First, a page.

Intense rains from April 20 to 21, 2020, triggered widespread flash flooding across the city of Djibouti and its suburb of Balbala, causing eight fatalities and affecting approximately 110 000 people. The city received 80 mm (3 inches) of rain in a few hours-- more than half of its annual average rainfall which is 127 mm (5 inches). The Intergovernmental Authority on Development has issued a regional flood risk alert on April 23, as exceptionally high rainfall is forecast until April 26 in Djibouti, southeastern Ethiopia, Kenya, southern Somalia, northwestern Tanzania, Rwanda, and Burundi.
At least eight people lost their lives, including three children and two women. The victims died after floodwaters swept away their hut, situated at the margin of the river that separates Djibouti town from Balbala.
Several other huts were damaged while roads were submerged. The government promptly mobilized water pumps and other assets to drain floodwaters. Some COVID-19 testing facilities located in the Hospital Bouffard were also hit.
Initial estimates show that around 18 000 households, or approximately 110 000 people, were affected by severe floods.
Authorities from the Ministry of Social Affairs and Solidarity (MASS) were deployed to conduct situation assessment and determine which households are the most critically affected.
UNHCR said they received several requests for help by urban refugees who were suffering from the floods. Initial estimates also added that around 700 refugee families in Djibouti city were impacted. Another crew was dispatched to examine the situation in the refugee villages in the Ali Sabieh province.
The city recorded 80 mm (3 inches) of rain in just a few hours, which is more than six months' worth of its average rainfall. The average rainfall in a year is 127 mm (5 inches).
Light to moderate rain with isolated thunderstorms is forecast across Djibouti city and other provinces in the southern region.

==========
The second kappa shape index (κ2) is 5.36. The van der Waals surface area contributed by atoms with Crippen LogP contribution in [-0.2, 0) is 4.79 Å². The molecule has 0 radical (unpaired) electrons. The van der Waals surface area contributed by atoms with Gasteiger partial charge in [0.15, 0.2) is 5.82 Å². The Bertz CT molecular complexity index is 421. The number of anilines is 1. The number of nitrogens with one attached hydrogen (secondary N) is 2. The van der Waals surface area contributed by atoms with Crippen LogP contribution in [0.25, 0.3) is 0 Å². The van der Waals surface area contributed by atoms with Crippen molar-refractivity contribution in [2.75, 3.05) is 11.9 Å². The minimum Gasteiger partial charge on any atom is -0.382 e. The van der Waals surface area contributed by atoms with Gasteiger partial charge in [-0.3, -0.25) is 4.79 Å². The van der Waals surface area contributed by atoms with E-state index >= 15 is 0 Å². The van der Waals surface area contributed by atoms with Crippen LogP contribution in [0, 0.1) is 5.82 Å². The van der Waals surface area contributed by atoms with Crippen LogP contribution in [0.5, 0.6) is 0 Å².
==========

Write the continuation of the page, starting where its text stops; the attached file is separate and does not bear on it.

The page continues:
With already COVID19 lockdown Djibouti city suffers with huge floods submerged after heavy rain. Despite of millions of $$ the @IsmailOguelleh 's Gov gets from foreign military bases, @WorldBank & yrly state income growth, Djibouti city suffers lack of waterways & sewage system pic.twitter.com/6mBhq2PBhB— Abdillahi M. Ali (@DiasporaCorner) April 21, 2020
.@icpac_igad has issued a regional #flood risk alert: Exceptionally high rainfall from 21-26 April in #Djibouti, southeastern #Ethiopia, #Kenya, southern #Somalia, northwestern #Tanzania, #Rwanda and #Burundi— World Meteorological Organization (@WMO) April 23, 2020
Updates https://t.co/qLUtMebIuy pic.twitter.com/9BRgge82iM
On the Top of the COVID-19 Crisis, we now have to manage another crisis-severe Flood. Most of the population living in #Djibouti City are highly impacted. Together, we must overcome these unprecedented challenges May Allah Protect Djibouti. pic.twitter.com/R4I2B2syYd— Ilyas M. Dawaleh (@Ilyasdawaleh) April 21, 2020
Several other countries in East Africa were also battered by heavy rains over the past week. On April 17, mudslides killed six people in Rwanda, while about 27 000 people in neighboring Burundi had to deal with the aftermath of heavy rains.
In Kenya, at least 4 000 were displaced and fatalities were also reported due to landslides. On April 20, at least 36 casualties were reported in the Democratic Republic of Congo following days of intense rains, which caused major damage and destruction in parts of the country.
The Intergovernmental Authority on Development has issued a regional flood risk alert on April 23, as exceptionally high rainfall is forecast until April 26 in Djibouti, southeastern Ethiopia, Kenya, southern Somalia, northwestern Tanzania, Rwanda, and Burundi.
Featured image credit: @Niimegal/Twitter
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